The polluter pays – but who is the polluter?
In the first of a new series of articles addressing key Questions of Law affecting the environmental and waste sector, LAWE has invited co-authors Jonathan Ely, Solicitor, & Neil Toner, Partner, of Lewis Silkin, to comment on the "Circular Facilities Case" which has important implications for local authorities
A brave new regime to tackle contaminated land was promised by Part IIA of the Environmental Protection Act 1990. In particular it was heralded as being based on the “polluter pays” principle. However, five years after coming into force, it is still uncertain who the legislation sees as being the “polluter”. A new case has gone some way to bring clarity to the issue.
The enforcing authority – usually the local authority – is required to identify “Appropriate Persons” liable to carry out or pay for remediation. In the first instance, this is anyone who “caused or knowingly permitted the contaminating substances to be in, on or under the land”. You might assume, on the polluter pays principle, that this was intended to catch the person who placed the contaminants in the ground. However, the scope of the legislation is wider than that, as the new case confirms.
The Circular Facilities Case
The case, Circular Facilities (London) Limited v Sevenoaks District Council, concerned a landfill site. Clay pits had been dug on the site and during the 1960s and 1970s, while Mr Kinchen-Goldsmith and later Mr and Mrs Scott owned the site, these were infilled with waste.
In 1979, Circular Facilities bought the site. Forming an informal partnership with Circular Facilities, Mr Scott took on the responsibility of developing houses on the site. As part of the planning process, Mr Scott submitted a soil investigation report to the planners. It indicated the presence of black organic matter on site and gases bubbling through the soil. No measures were taken to remove or contain the waste when the houses were built.
After the legislation came into force in 2000, the council concluded that the gases presented a danger and served a remediation notice on Circular Facilities, as a “knowing permitter”, requiring measures to be taken to vent the gases and aerate the soil. Whilst the council and Circular Facilities argued over liability, the council carried out the works themselves and sent the bill to Circular Facilities.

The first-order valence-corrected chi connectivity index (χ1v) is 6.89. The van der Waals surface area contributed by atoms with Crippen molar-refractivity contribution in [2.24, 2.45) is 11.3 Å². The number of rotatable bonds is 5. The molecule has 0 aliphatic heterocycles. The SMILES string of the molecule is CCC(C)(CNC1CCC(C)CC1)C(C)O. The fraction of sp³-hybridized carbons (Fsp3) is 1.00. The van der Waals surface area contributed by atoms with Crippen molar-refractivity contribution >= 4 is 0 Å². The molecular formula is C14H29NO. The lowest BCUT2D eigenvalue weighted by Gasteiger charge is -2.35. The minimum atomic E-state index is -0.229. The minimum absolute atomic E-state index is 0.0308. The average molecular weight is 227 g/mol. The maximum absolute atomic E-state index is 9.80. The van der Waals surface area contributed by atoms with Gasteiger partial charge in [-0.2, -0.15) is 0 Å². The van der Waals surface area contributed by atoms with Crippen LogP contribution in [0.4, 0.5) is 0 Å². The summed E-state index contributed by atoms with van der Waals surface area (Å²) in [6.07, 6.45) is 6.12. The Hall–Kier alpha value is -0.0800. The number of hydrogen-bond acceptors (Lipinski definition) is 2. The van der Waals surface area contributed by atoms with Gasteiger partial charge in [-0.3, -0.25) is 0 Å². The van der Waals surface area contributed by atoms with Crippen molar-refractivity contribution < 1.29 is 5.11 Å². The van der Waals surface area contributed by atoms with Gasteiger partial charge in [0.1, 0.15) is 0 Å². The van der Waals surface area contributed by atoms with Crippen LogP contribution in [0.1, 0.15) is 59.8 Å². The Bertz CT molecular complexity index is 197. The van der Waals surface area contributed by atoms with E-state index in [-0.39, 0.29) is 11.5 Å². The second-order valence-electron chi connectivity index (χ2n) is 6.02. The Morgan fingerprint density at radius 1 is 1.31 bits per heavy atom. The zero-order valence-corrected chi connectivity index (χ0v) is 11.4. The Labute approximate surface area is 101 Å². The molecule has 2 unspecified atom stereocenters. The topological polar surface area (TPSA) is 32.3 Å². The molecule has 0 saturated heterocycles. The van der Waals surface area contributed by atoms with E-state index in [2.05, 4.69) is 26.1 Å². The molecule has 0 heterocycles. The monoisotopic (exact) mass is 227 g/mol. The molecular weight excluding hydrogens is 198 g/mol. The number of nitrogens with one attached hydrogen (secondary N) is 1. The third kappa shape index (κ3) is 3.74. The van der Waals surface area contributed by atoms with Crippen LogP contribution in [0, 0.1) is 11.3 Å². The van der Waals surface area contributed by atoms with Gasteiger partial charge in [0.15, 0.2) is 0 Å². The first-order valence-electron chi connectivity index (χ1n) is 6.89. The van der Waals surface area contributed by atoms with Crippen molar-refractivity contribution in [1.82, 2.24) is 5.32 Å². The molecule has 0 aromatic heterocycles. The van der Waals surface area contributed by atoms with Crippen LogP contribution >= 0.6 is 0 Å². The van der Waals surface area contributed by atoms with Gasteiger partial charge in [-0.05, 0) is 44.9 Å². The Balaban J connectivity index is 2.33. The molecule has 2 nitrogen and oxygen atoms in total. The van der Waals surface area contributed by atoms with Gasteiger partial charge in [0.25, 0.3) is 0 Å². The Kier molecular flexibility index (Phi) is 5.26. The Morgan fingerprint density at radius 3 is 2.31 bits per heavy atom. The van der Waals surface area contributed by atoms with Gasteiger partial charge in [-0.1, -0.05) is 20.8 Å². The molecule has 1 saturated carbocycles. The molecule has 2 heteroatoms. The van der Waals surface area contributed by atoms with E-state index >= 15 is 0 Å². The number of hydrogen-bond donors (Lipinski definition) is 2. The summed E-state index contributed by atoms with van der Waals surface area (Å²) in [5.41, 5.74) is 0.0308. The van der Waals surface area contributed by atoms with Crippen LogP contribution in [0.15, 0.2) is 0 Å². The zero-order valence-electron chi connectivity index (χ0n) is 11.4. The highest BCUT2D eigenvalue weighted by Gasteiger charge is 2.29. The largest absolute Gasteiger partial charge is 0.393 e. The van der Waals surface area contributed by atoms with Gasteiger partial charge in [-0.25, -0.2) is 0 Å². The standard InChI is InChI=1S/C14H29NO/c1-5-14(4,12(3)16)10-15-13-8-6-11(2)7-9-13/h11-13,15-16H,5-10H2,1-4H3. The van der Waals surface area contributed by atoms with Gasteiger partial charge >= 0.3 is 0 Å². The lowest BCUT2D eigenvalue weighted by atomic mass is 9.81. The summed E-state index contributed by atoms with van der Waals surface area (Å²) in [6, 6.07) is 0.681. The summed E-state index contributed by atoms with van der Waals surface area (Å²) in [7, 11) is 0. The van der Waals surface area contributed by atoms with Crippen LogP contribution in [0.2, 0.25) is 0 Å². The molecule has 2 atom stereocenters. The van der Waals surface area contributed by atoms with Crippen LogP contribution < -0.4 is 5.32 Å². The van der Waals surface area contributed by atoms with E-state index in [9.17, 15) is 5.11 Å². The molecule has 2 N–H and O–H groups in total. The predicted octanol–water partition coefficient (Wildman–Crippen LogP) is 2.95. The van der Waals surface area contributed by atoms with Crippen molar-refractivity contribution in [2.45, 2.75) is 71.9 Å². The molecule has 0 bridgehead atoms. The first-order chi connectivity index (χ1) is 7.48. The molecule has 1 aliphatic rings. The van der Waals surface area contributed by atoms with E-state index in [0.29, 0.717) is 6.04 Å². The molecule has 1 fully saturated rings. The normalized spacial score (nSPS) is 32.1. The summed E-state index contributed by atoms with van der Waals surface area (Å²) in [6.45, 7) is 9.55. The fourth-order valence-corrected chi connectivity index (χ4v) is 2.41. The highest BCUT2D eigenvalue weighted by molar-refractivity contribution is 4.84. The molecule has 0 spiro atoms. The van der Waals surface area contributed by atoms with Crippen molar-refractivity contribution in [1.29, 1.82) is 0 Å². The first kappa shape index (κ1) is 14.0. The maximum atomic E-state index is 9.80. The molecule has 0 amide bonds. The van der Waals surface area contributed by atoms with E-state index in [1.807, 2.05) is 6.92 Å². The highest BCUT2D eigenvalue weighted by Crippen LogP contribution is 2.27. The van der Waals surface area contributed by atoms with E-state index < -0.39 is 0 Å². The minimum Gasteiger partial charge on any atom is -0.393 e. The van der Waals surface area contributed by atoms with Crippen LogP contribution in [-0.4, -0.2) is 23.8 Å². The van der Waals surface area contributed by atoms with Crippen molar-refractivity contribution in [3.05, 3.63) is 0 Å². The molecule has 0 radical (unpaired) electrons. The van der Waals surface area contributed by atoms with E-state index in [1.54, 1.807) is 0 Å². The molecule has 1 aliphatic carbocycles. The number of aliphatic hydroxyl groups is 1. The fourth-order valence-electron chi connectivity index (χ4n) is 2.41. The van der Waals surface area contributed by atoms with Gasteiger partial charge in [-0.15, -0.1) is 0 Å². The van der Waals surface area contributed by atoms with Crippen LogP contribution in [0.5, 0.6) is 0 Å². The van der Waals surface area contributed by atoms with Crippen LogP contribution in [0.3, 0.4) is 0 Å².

Circular Facilities appealed against the remediation notice. It argued that, for a number of reasons, it should not be liable to carry out any remediation or to pick up the tab. The case was heard by the Magistrates Court.
Circular Facilities argued that the “Appropriate Persons”, should be those who allowed the infilling to take place in the first place – not it. Further, Circular Facilities argued that it was not aware of the presence of the organic waste, having relied on Mr Scott to develop the site.
The magistrates did not agree, deciding that Circular Facilities must have considered the report while it was assessing investment risks and therefore must have known its contents. The magistrates said that Circular Facilities could have commissioned its own risk assessment, and should have taken necessary measures to resolve any problem regarding the waste and gases. The magistrates held that Circular Facilities’ failure to deal with the gases meant that it had “knowingly permitted” their presence and was therefore caught as an Appropriate Person. It was not necessary for Circular Facilities to have actually introduced the contaminants. Knowing that they were there and not doing anything about it was sufficient.
Circular Facilities might have hoped that at worst they would have to share that liability with Mr Kinchen-Goldsmith and the Scotts, who owned the site when the waste was deposited. However, the magistrates found Circular Facilities to be solely liable.
The legislation provides that once the list of relevant persons is established, the local authority must run a series of “exclusionary tests” to narrow the field of those who have liability.
The magistrates’ view was that the situation became dangerous because houses had been built on the site by Circular Facilities. Whilst others might have known or caused the presence of the waste it was Circular Facilities who subsequently introduced the “pathway” between the waste and people – by constructing houses. The court therefore decided that both the Scotts and Mr Kinchen-Goldsmith should be excluded from liability.
Circular Facilities recently appealed to the High Court, and were partially successful. The High Court concluded that that it had not been established that Circular Facilities had sufficient knowledge of presence of the organic waste and the gases. The High Court ordered that, because of these gaps, there should be a re-trial.
Importantly, the High Court accepted that the fact that the report was available on the planning register was not enough to impute knowledge of the contents of the report to Circular Facilities.
The High Court decision rested on the particular facts so does not provide any firm indication that the regime will develop along the lines set out in the Magistrates Court decision. However, the case does illustrate that someone can be found liable even if they did not introduce the contaminants.
The Magistrates Court gave “knowingly permitted” a broad interpretation, and strongly indicated that the statutory guidance and exclusion tests would be followed strictly. It is unlikely that appeal courts and courts in other cases would depart from this approach.